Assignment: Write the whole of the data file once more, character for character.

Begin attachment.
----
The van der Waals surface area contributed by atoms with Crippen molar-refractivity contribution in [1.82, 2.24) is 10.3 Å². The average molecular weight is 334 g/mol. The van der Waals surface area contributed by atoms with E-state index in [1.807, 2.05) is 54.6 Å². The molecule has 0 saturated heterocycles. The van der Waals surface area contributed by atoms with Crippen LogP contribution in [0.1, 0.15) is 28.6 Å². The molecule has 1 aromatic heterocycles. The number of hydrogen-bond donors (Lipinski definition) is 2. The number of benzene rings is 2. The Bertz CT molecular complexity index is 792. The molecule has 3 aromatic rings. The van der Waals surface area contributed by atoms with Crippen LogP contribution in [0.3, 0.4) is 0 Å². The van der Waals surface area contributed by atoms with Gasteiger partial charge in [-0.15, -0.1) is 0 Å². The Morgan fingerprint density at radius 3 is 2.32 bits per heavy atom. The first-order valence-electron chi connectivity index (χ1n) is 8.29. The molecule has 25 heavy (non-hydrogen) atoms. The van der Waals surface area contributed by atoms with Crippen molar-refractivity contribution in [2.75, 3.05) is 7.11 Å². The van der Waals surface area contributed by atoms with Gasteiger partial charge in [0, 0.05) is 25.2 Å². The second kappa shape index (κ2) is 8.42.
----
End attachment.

The van der Waals surface area contributed by atoms with Crippen molar-refractivity contribution in [1.82, 2.24) is 10.3 Å². The average molecular weight is 334 g/mol. The van der Waals surface area contributed by atoms with E-state index in [1.807, 2.05) is 54.6 Å². The molecule has 0 saturated heterocycles. The van der Waals surface area contributed by atoms with Crippen LogP contribution in [0.1, 0.15) is 28.6 Å². The molecule has 1 aromatic heterocycles. The number of hydrogen-bond donors (Lipinski definition) is 2. The number of benzene rings is 2. The Bertz CT molecular complexity index is 792. The molecule has 3 aromatic rings. The van der Waals surface area contributed by atoms with Crippen LogP contribution in [0.3, 0.4) is 0 Å². The van der Waals surface area contributed by atoms with Gasteiger partial charge in [-0.15, -0.1) is 0 Å². The Morgan fingerprint density at radius 3 is 2.32 bits per heavy atom. The first-order valence-electron chi connectivity index (χ1n) is 8.29. The molecule has 25 heavy (non-hydrogen) atoms. The van der Waals surface area contributed by atoms with Crippen molar-refractivity contribution in [2.75, 3.05) is 7.11 Å². The van der Waals surface area contributed by atoms with Gasteiger partial charge in [0, 0.05) is 25.2 Å². The second kappa shape index (κ2) is 8.42.